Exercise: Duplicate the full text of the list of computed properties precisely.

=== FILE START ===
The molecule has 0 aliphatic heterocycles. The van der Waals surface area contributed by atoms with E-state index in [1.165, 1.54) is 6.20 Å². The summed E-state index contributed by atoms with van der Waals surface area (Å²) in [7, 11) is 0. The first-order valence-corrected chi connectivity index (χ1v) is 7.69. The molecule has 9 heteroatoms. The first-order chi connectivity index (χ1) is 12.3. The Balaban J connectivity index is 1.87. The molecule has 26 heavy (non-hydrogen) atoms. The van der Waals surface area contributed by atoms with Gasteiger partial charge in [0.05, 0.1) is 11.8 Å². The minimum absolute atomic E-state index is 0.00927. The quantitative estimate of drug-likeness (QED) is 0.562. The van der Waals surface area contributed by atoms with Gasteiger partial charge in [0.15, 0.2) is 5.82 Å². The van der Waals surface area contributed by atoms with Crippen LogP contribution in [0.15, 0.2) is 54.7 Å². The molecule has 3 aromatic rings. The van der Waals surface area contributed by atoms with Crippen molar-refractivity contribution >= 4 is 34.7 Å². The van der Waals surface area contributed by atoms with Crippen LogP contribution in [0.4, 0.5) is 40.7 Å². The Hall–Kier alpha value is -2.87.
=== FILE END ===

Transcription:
The molecule has 0 aliphatic heterocycles. The van der Waals surface area contributed by atoms with E-state index in [1.165, 1.54) is 6.20 Å². The summed E-state index contributed by atoms with van der Waals surface area (Å²) in [7, 11) is 0. The first-order valence-corrected chi connectivity index (χ1v) is 7.69. The molecule has 9 heteroatoms. The first-order chi connectivity index (χ1) is 12.3. The Balaban J connectivity index is 1.87. The molecule has 26 heavy (non-hydrogen) atoms. The van der Waals surface area contributed by atoms with Gasteiger partial charge in [0.05, 0.1) is 11.8 Å². The minimum absolute atomic E-state index is 0.00927. The quantitative estimate of drug-likeness (QED) is 0.562. The van der Waals surface area contributed by atoms with Gasteiger partial charge in [0.15, 0.2) is 5.82 Å². The van der Waals surface area contributed by atoms with Crippen LogP contribution in [0.15, 0.2) is 54.7 Å². The molecule has 3 aromatic rings. The van der Waals surface area contributed by atoms with Crippen molar-refractivity contribution >= 4 is 34.7 Å². The van der Waals surface area contributed by atoms with Crippen LogP contribution in [0.4, 0.5) is 40.7 Å². The Hall–Kier alpha value is -2.87.